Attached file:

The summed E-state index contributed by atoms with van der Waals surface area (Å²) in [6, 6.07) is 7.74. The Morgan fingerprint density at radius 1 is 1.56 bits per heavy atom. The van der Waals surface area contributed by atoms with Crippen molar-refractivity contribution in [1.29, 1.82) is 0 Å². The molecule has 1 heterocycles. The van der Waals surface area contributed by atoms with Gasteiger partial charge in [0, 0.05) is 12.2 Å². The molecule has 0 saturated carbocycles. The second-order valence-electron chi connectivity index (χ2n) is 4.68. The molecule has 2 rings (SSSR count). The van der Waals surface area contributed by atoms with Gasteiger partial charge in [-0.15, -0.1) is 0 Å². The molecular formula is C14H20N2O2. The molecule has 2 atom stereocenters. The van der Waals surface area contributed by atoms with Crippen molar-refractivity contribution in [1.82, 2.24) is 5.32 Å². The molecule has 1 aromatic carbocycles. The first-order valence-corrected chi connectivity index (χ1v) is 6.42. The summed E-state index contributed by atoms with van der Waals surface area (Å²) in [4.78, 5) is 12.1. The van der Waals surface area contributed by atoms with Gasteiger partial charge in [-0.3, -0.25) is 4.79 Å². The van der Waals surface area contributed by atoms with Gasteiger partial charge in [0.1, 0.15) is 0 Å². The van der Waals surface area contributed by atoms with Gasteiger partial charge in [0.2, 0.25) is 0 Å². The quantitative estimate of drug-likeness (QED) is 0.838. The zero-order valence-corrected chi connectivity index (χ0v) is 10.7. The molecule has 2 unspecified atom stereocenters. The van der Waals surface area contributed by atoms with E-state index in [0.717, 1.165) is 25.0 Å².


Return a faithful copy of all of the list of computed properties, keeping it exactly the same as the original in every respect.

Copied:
The summed E-state index contributed by atoms with van der Waals surface area (Å²) in [6, 6.07) is 7.74. The Morgan fingerprint density at radius 1 is 1.56 bits per heavy atom. The van der Waals surface area contributed by atoms with Crippen molar-refractivity contribution in [1.29, 1.82) is 0 Å². The molecule has 1 heterocycles. The van der Waals surface area contributed by atoms with Gasteiger partial charge in [0, 0.05) is 12.2 Å². The molecule has 0 saturated carbocycles. The second-order valence-electron chi connectivity index (χ2n) is 4.68. The molecule has 2 rings (SSSR count). The van der Waals surface area contributed by atoms with Gasteiger partial charge in [-0.15, -0.1) is 0 Å². The molecular formula is C14H20N2O2. The molecule has 2 atom stereocenters. The van der Waals surface area contributed by atoms with Crippen molar-refractivity contribution in [1.82, 2.24) is 5.32 Å². The molecule has 1 aromatic carbocycles. The first-order valence-corrected chi connectivity index (χ1v) is 6.42. The summed E-state index contributed by atoms with van der Waals surface area (Å²) in [4.78, 5) is 12.1. The van der Waals surface area contributed by atoms with Gasteiger partial charge in [-0.3, -0.25) is 4.79 Å². The van der Waals surface area contributed by atoms with Gasteiger partial charge in [0.1, 0.15) is 0 Å². The van der Waals surface area contributed by atoms with Gasteiger partial charge in [0.2, 0.25) is 0 Å². The quantitative estimate of drug-likeness (QED) is 0.838. The zero-order valence-corrected chi connectivity index (χ0v) is 10.7. The molecule has 2 unspecified atom stereocenters. The van der Waals surface area contributed by atoms with E-state index in [0.717, 1.165) is 25.0 Å².